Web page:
8.3: Measures of Central Tendency

Based on Section 8.3 in Finite Mathematics and Finite Mathematics and Applied Calculus

Mean, Median, and Mode of a Sample

Consider the following scenario: you are interested in the length of time a typical cell phone lasts, so you ask 10 randomly chosen cell phone users how long their last phone lasted. These 10 people are referred to as your sample. Ideally, you should instead poll every single cell phone user, or the population, but that would be virtually impossible and certainly impractical. Statisticians study what we can infer about the whole population from a sample.

Going back to the poll of cell phone users, you find the following figures (in months):

Q I have just purchased a cell phone. Based on the above data, how long can I expect it to last?
A That depends on what, exactly, you mean by "expect it to last". In a sense, you are asking for a measurement, or a statistic, to estimate where there "center" of the data lies. Perhaps the most commonly used statistic is the average, or mean, which is computed by adding the scores and dividing the sum by the number of scores in the sample, called the sample size:

Q Why is the sample mean called x?
A Underlying this calculation is a random variable X, the number of months a cell phone will last. The values 0, 4, 10, ... above are measured values of X, sometimes called the x-scores. The bar over the x indicates that we are taking the average of the set of x-scores.
      One more thing: if, instead of the mean of a sample, we have the mean of the entire population, we refer to it as and not x:

Both are compted in exactly the same way.

Q OK. The mean is the single statistic tells you the middle of a sample of data, right?
A Take a look at the scores 0, 0, 5, 15, 100 above, and pretend they were the scores received by members of your study group in an English exam. Although the average is 24, it does not reflect the "typical" scores, which were very low. Here are two more statistics we can use:

Median and Mode

The median m is the middle score (in the case of an odd-size sample or population), or average of the two middle scores (in the case of an even-size sample or population) when the scores are arranged in ascending order. A mode is a score that appears most often in the sample or population. (There may be more than one mode in a sample or population.) As before, we refer to the population median and population mode if the sample consists of the data from the entire population.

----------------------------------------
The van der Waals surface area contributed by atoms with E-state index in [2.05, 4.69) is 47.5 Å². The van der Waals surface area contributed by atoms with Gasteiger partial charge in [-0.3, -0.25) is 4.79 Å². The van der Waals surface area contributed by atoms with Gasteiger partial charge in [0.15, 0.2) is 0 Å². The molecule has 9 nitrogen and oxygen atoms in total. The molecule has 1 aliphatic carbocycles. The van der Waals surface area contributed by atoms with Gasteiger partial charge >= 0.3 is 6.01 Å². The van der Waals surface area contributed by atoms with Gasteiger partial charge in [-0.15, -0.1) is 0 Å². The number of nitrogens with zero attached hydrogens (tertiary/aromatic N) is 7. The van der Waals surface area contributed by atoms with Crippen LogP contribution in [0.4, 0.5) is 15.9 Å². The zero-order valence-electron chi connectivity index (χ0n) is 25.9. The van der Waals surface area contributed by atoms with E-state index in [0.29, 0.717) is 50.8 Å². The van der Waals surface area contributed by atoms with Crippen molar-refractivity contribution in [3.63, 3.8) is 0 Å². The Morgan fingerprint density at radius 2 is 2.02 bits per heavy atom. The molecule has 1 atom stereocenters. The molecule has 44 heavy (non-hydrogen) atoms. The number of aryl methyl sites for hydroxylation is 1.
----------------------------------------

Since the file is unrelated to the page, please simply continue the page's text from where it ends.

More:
Examples To get the median of 2, -2, -2, 0, 2, 1:

    First arrange the scores in ascending order: -2, -2, 0, 1, 2, 2
    Since there is an even number of scores, select the middle two and take the average: (0 + 1)/2 = 0.5
    Median = 0.5
There are two modes: -2 and 2 because those are the scores that occur most often.
    Modes: -2, 2

Here are some for you. If enterinmg more than one mode, use commas to sperate them. For instance, if the modes of a sample are 3 and 4, enter the answer as 3,4

    Sample: 0, 2, 4, 4, 10    x = median = mode(s) =
    Sample: 1, 1, 2, 3    x = median = mode(s) =
    Sample: 1, 1, 0, 0, -1, 2    x = median = mode(s) =

Expected Value of a Random Variable

Now, instead of looking at a sample of values of a given random variable, we can look at the probability distribution of the random variable and predict the sample mean without taking any samples. This prediction is what we call the expected value of the random variable.

Expected Value of a Random Variable

If X is a finite random variable that takes on the values x1, x2, ... , xn, then the expected value of X, written E(X) or , is given by the formula

    = x1.P(X = x1) + x2.P(X = x2) + ... + xn.P(X = xn)
    Multiply each value of X by its probability and add the results.
Interpretation The expected value of X is a prediction of the mean of a large random sample of measurements of X. in other words, it is what we "expect" the mean of a large number of scores to be.

Example Suppose X has the distribution shown:

x   0     1     2     3     4  
P(X = x) .1 .2 .4 .2 .1

Then we can get as shown:

x   0     1     2     3     4  
P(X = x) .1 .2 .4 .2 .1
x.P(X = x) 0.1 = 0 1.2 = .2 2.4 = .8 3.2 = .6 4.1 = .4

So, = Sum of numbers in the third row = 0 + .2 + .8 + .6 + .4 = 2.

Here is one for you to do. Distribution of X:

x 50 150 250 350 450
P(X = x) .1 .3 .2 .4 0
x.P(X = x)          

Here is an application similar to those you can find among the review exercises for this chapter.

The soccer team at Union State U has not been doing so well with referees. The team's players are issued cautions (yellow cards) or sent off the field (red cards) at an alarming rate as evidenced in the following table, which shows the number of games last season during which the team was issued no cards (no games), the number of games during which it was issued 1 card (2 games) , the number of games during which it was issued 2 cards (3 games), and so on:

Cards   0     1     2     3     4     5  
Number of Games 0 2 3 3 6 6

We would like to compute the expected number of cards in a typical game. To do this, we should take our random variable X to be:

Now complete the following table, based on the correct choice of X above:

x   0     1     2     3     4     5  
P(X = x)
x.P(X = x)

Now try some of the exercises in Section 8.3 of Finite Mathematics and Finite Mathematics and Applied Calculus

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Last Updated: November, 2003
Copyright © 1999, 2003 Stefan Waner and Steven R. Costenoble